On the other hand, others might not be that qualified and experienced in areas of immigration. These lawyers might only be looking to make as much money as they can. This is the reason you should do your research correctly and look into the experience and reputation of the lawyers.
Seek for referrals

Before you start the search for immigration lawyers in NYC, make sure to ask your friends and acquaintances if they have any suggestions. Word of mouth is the best referral and will help you in getting the insights of a firm. It will allow you to get first-hand information about their services and how efficient they are in delivering customer satisfaction.

Understands your language

When it comes to immigration for artists, language can be a big issue. Language barrier will not allow you to communicate with your lawyer properly. Hence, you should pick a lawyer who understands and speaks in your language. This will make it easy for you to streamline the process and ensure that you both are on the same page. He will also be able to make sure that the translation of the documents from your native language to English is done correctly and has no mistakes whatsoever.
It is important to build a good relationship with your immigration lawyer so that he delivers efficient services and keep your best interests at heart. Taking the above tips into account will help you find a qualified attorney who will skillfully handle your case.

Workload Transfer Between Service Sites

By | Uncategorized | No Comments

The Service Center Operations Directorate (SCOPS) consists of five service centers which process and adjudicate certain authorized immigration applications and petitions. The five service centers are located in California, Nebraska, Potomac, Texas, and Vermont. Applications and petitions can only be received through the mail, filed online or filed with a USCIS Lockbox. On occasion, cases are transferred between service centers in an attempt to balance the workload and ensure timely processing. Recently, USCIS has transferred case work from the Vermont Service Center to the California Service Center after it experienced an excess of workload.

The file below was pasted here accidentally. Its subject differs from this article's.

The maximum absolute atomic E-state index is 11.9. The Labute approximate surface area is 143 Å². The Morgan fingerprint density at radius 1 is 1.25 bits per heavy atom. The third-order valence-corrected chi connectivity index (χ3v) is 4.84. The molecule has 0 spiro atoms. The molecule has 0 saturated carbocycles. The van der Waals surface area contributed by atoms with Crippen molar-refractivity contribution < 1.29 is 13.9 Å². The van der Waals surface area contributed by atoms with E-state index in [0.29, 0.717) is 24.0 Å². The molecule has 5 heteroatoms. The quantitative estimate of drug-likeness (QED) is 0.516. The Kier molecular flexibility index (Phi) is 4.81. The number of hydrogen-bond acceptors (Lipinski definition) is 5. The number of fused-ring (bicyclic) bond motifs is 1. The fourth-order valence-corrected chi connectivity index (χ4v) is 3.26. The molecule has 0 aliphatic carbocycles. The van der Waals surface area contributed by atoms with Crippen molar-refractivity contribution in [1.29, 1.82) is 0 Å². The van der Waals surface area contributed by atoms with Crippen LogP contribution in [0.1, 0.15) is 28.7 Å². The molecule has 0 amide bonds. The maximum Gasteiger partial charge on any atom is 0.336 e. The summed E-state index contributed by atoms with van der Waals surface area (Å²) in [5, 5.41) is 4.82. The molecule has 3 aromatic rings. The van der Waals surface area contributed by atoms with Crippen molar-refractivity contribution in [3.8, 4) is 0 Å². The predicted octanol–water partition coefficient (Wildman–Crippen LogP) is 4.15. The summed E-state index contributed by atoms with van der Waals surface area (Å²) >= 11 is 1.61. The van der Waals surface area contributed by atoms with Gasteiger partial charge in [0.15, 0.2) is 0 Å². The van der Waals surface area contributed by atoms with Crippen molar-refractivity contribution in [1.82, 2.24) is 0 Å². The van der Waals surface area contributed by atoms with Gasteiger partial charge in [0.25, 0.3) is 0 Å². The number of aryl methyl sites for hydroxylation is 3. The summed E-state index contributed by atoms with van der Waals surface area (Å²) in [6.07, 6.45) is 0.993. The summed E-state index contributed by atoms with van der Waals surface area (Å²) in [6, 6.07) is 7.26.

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When To Use Comparable Evidence in EB-1A cases

By | comparable evidence, EB-1, policy, RFE, Trump, Uncategorized, USCIS | No Comments

There are many interpretations of “comparable evidence.” Some immigration attorneys interpret this alternative criterion to mean that it is only applicable if the profession, not the particular type of evidence, doesn’t fit into the other criteria. For documentary evidence submitted for a particular EB-1 regulatory criteria, as outlined in Policy Memorandum PM-602-0005.1, USCIS recognizes that, “In some cases, evidence relevant to one criterion may be relevant to other criteria set forth in 8 CFR 204.5(h)(3).” (PM-602-0005.1 at page 6).

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What’s a 601A Provisional Waiver

By | 601A provisional waiver, bars re-entry, immediate relatives, inadmissible, inspected, Uncategorized, unlawful presence, waived, waiver | No Comments

If someone entered the U.S. without being inspected by an immigration official, that person has been present unlawfully and accruing unlawful presence from the day they entered. That person becomes “inadmissible”. For as long as someone is deemed “inadmissible” that person cannot be granted a visa or a green card in the United States. However, because the law bars re-entry for so many years (10 years if the person has accrued unlawful presence of more than 180 days), many individuals do not feel safe leaving the U.S. even if they are otherwise eligible for a green card. Fortunately, such individuals may be eligible for a 601A provisional waiver. 

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By | RAISE act, Reforming America’s Immigration for Strong Employment, Uncategorized | No Comments